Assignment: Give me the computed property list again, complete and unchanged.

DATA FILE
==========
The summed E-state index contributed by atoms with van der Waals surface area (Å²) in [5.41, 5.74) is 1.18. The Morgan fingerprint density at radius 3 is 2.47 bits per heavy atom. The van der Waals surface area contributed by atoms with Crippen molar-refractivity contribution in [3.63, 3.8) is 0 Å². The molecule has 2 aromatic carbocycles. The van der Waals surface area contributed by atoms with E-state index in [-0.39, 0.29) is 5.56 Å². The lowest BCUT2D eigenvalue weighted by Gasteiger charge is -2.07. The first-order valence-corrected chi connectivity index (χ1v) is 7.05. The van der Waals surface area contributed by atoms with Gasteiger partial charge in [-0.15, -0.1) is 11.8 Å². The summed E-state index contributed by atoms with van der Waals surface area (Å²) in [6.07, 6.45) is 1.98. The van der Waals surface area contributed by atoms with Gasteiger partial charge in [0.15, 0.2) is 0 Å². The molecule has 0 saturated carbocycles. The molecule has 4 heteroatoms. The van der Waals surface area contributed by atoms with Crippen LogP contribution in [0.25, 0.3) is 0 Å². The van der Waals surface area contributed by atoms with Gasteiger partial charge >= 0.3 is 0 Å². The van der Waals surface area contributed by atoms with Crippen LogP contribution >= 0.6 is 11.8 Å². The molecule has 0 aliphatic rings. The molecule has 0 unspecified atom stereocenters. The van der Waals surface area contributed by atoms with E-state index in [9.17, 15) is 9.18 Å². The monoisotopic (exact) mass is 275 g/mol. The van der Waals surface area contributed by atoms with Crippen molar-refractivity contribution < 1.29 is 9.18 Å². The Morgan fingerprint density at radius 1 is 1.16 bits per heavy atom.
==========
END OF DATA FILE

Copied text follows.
The summed E-state index contributed by atoms with van der Waals surface area (Å²) in [5.41, 5.74) is 1.18. The Morgan fingerprint density at radius 3 is 2.47 bits per heavy atom. The van der Waals surface area contributed by atoms with Crippen molar-refractivity contribution in [3.63, 3.8) is 0 Å². The molecule has 2 aromatic carbocycles. The van der Waals surface area contributed by atoms with E-state index in [-0.39, 0.29) is 5.56 Å². The lowest BCUT2D eigenvalue weighted by Gasteiger charge is -2.07. The first-order valence-corrected chi connectivity index (χ1v) is 7.05. The van der Waals surface area contributed by atoms with Gasteiger partial charge in [-0.15, -0.1) is 11.8 Å². The summed E-state index contributed by atoms with van der Waals surface area (Å²) in [6.07, 6.45) is 1.98. The van der Waals surface area contributed by atoms with Gasteiger partial charge in [0.15, 0.2) is 0 Å². The molecule has 0 saturated carbocycles. The molecule has 4 heteroatoms. The van der Waals surface area contributed by atoms with Crippen LogP contribution in [0.25, 0.3) is 0 Å². The van der Waals surface area contributed by atoms with Gasteiger partial charge >= 0.3 is 0 Å². The van der Waals surface area contributed by atoms with Crippen LogP contribution >= 0.6 is 11.8 Å². The molecule has 0 aliphatic rings. The molecule has 0 unspecified atom stereocenters. The van der Waals surface area contributed by atoms with E-state index in [9.17, 15) is 9.18 Å². The monoisotopic (exact) mass is 275 g/mol. The van der Waals surface area contributed by atoms with Crippen molar-refractivity contribution < 1.29 is 9.18 Å². The Morgan fingerprint density at radius 1 is 1.16 bits per heavy atom.